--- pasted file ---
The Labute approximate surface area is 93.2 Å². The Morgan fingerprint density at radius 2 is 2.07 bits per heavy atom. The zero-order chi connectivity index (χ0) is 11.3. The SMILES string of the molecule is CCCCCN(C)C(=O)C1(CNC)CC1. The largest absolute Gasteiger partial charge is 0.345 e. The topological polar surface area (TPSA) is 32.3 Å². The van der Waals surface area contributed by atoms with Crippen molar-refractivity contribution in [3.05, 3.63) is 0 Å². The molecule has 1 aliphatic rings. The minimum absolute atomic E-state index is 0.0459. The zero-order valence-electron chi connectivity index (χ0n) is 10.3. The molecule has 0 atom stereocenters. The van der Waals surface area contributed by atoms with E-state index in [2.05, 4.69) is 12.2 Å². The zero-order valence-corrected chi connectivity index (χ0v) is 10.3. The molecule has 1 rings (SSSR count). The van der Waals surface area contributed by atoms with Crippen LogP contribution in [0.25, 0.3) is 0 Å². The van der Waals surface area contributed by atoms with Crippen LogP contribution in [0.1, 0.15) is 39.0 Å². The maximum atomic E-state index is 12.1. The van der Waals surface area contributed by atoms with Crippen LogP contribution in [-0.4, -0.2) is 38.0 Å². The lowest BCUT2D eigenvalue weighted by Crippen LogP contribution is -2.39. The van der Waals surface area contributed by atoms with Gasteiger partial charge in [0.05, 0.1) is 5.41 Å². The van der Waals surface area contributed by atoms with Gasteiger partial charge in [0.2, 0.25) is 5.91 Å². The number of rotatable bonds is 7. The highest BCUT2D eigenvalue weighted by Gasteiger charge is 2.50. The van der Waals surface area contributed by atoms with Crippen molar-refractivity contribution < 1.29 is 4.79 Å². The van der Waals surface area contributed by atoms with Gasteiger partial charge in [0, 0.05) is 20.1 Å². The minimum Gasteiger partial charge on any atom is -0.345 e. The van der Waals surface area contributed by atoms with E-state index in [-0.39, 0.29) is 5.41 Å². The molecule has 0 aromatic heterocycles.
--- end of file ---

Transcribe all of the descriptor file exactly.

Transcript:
The Labute approximate surface area is 93.2 Å². The Morgan fingerprint density at radius 2 is 2.07 bits per heavy atom. The zero-order chi connectivity index (χ0) is 11.3. The SMILES string of the molecule is CCCCCN(C)C(=O)C1(CNC)CC1. The largest absolute Gasteiger partial charge is 0.345 e. The topological polar surface area (TPSA) is 32.3 Å². The van der Waals surface area contributed by atoms with Crippen molar-refractivity contribution in [3.05, 3.63) is 0 Å². The molecule has 1 aliphatic rings. The minimum absolute atomic E-state index is 0.0459. The zero-order valence-electron chi connectivity index (χ0n) is 10.3. The molecule has 0 atom stereocenters. The van der Waals surface area contributed by atoms with E-state index in [2.05, 4.69) is 12.2 Å². The zero-order valence-corrected chi connectivity index (χ0v) is 10.3. The molecule has 1 rings (SSSR count). The van der Waals surface area contributed by atoms with Crippen LogP contribution in [0.25, 0.3) is 0 Å². The van der Waals surface area contributed by atoms with Crippen LogP contribution in [0.1, 0.15) is 39.0 Å². The maximum atomic E-state index is 12.1. The van der Waals surface area contributed by atoms with Crippen LogP contribution in [-0.4, -0.2) is 38.0 Å². The lowest BCUT2D eigenvalue weighted by Crippen LogP contribution is -2.39. The van der Waals surface area contributed by atoms with Gasteiger partial charge in [0.05, 0.1) is 5.41 Å². The van der Waals surface area contributed by atoms with Gasteiger partial charge in [0.2, 0.25) is 5.91 Å². The number of rotatable bonds is 7. The highest BCUT2D eigenvalue weighted by Gasteiger charge is 2.50. The van der Waals surface area contributed by atoms with Crippen molar-refractivity contribution < 1.29 is 4.79 Å². The van der Waals surface area contributed by atoms with Gasteiger partial charge in [0, 0.05) is 20.1 Å². The minimum Gasteiger partial charge on any atom is -0.345 e. The van der Waals surface area contributed by atoms with E-state index in [-0.39, 0.29) is 5.41 Å². The molecule has 0 aromatic heterocycles.